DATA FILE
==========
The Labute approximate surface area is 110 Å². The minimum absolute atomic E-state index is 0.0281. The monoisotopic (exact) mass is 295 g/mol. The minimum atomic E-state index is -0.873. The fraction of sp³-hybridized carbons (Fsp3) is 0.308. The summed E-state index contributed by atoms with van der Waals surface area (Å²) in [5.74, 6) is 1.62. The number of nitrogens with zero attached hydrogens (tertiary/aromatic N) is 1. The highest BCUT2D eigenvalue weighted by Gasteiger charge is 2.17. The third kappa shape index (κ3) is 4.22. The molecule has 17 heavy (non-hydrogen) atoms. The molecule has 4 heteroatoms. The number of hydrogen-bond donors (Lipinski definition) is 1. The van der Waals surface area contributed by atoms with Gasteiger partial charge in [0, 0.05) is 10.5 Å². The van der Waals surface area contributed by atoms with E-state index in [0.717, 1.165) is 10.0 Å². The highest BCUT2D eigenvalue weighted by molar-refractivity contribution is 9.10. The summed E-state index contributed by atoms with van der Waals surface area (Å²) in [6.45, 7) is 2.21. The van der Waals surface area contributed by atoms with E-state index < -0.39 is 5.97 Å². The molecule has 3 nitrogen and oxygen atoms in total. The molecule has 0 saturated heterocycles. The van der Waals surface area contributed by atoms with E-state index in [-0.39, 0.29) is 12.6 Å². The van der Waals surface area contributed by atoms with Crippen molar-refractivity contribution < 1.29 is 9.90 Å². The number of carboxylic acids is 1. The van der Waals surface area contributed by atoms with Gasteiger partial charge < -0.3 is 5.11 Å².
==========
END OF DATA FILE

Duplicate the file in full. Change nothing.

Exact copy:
The Labute approximate surface area is 110 Å². The minimum absolute atomic E-state index is 0.0281. The monoisotopic (exact) mass is 295 g/mol. The minimum atomic E-state index is -0.873. The fraction of sp³-hybridized carbons (Fsp3) is 0.308. The summed E-state index contributed by atoms with van der Waals surface area (Å²) in [5.74, 6) is 1.62. The number of nitrogens with zero attached hydrogens (tertiary/aromatic N) is 1. The highest BCUT2D eigenvalue weighted by Gasteiger charge is 2.17. The third kappa shape index (κ3) is 4.22. The molecule has 17 heavy (non-hydrogen) atoms. The molecule has 4 heteroatoms. The number of hydrogen-bond donors (Lipinski definition) is 1. The van der Waals surface area contributed by atoms with Gasteiger partial charge in [0, 0.05) is 10.5 Å². The van der Waals surface area contributed by atoms with E-state index in [0.717, 1.165) is 10.0 Å². The highest BCUT2D eigenvalue weighted by molar-refractivity contribution is 9.10. The summed E-state index contributed by atoms with van der Waals surface area (Å²) in [6.45, 7) is 2.21. The van der Waals surface area contributed by atoms with E-state index < -0.39 is 5.97 Å². The molecule has 3 nitrogen and oxygen atoms in total. The molecule has 0 saturated heterocycles. The van der Waals surface area contributed by atoms with E-state index in [-0.39, 0.29) is 12.6 Å². The van der Waals surface area contributed by atoms with Crippen molar-refractivity contribution < 1.29 is 9.90 Å². The number of carboxylic acids is 1. The van der Waals surface area contributed by atoms with Gasteiger partial charge < -0.3 is 5.11 Å².